While David Fincher’s preference for filming multiple takes puts pressure on his cast and production crew (see Amanda Seyfried’s revelation that one “Mank” sequence was filmed nearly 200 times), it might create the most challenges for his editors. How do you stay sane while crafting the perfect David Fincher scene from dozens upon dozens of take? Patience helps. Editor Angus Wall has worked with Fincher on nearly every film from “Seven” through “The Girl with the Dragon Tattoo,” winning Oscars for Best Film Editing thanks to his work on “The Social Network” and “Dragon Tattoo.” Over the years, Wall has developed the perfect method for editing through Fincher’s multiple takes.
Speaking to The Ringer, Wall said more times than not he is editing together multiple takes of a different scene into one finished version as opposed to just using Fincher’s final take or most preferred single take. Wall created a system that he has passed on to Fincher’s other editors that “allowed me to sleep at night knowing that I had a mechanism in place so I knew I was getting all the best stuff.”
As The Ringer breaks down: “Editors typically look at all the takes of a scene in chronological order from first to last before selecting the best one. Wall would instead look at the starred take, Fincher’s favorite from the day of shooting, and then use that as the gauge against all the other takes. Next he would look at all of Fincher’s circled takes in descending chronological order, then all the other takes from last to first. But not only does Fincher shoot many takes, he shoots long ones, so Wall would often have to break up a scene into separate beats and order them with his system, then pick the best one from each subsection.”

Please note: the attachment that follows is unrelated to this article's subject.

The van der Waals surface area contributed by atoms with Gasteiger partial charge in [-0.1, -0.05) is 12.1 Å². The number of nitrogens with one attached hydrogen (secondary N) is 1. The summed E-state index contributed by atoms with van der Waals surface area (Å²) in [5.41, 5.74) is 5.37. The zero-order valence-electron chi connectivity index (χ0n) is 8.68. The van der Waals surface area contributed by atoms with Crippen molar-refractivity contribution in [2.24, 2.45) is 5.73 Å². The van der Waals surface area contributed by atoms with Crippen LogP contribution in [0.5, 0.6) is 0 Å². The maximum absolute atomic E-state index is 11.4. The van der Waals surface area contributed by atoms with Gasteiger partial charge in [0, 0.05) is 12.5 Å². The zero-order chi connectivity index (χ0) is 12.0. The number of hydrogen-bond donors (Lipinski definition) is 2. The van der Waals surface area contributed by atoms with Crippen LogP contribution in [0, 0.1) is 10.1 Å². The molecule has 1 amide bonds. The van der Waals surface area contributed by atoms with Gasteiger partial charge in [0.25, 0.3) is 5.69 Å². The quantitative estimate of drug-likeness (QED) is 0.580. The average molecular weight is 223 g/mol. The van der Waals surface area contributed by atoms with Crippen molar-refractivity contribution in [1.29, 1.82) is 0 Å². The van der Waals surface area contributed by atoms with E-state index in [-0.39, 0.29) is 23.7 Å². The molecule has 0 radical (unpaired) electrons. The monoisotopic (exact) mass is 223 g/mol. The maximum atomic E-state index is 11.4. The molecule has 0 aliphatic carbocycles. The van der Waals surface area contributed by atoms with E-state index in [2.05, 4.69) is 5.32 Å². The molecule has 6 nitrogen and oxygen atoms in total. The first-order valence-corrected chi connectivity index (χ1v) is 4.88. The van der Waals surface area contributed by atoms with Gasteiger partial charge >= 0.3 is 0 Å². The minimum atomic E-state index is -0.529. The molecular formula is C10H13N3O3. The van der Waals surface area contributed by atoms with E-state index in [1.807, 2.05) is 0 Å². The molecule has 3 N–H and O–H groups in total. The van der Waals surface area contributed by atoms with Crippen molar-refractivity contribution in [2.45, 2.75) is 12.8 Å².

“You may take a line from take 38,” Wall said. “You may take a line from take 13, you may take a line from take 17, and you put the scene together with the best performances and camera work from the body of media you’re pulling from.”
The system requires the upmost patience, as one “scene” in a Fincher theatrical cut could take weeks in the editing room to put together. Take the opening of “The Social Network,” which Fincher filmed in “a procession of single takes.” The Ringer reports it took Wall three weeks to cut the scene together using the aforementioned system,
As for what it’s like to endure Fincher’s multiple takes on set, “Mank” and “Mindhunter” camera operator Will Dearborn told The Ringer that the director’s efficiency means carrying out multiple takes doesn’t equal longer set days.
“The thing that happens on a normal production is that as soon as the assistant director yells ‘Cut!’ chaos erupts on set,” Dearborn said. “People are resetting props and people start their conversations back up and there’s all this blither-blather. The amount of time in between takes is more than the time that you’re actually shooting. That becomes a real impediment for someone like David, who relies upon being able to evolve the shot or the concept or whatever he’s trying to get from that performance. Every single take he’s pushing the ball further down the field. He needs to get that number of takes because he can only push it a little bit each time. And he’s very patient about it.”
Fincher is returning later this year with “Mank,” his first feature film release since “Gone Girl.” Netflix is behind the movie but has yet to announce a release date.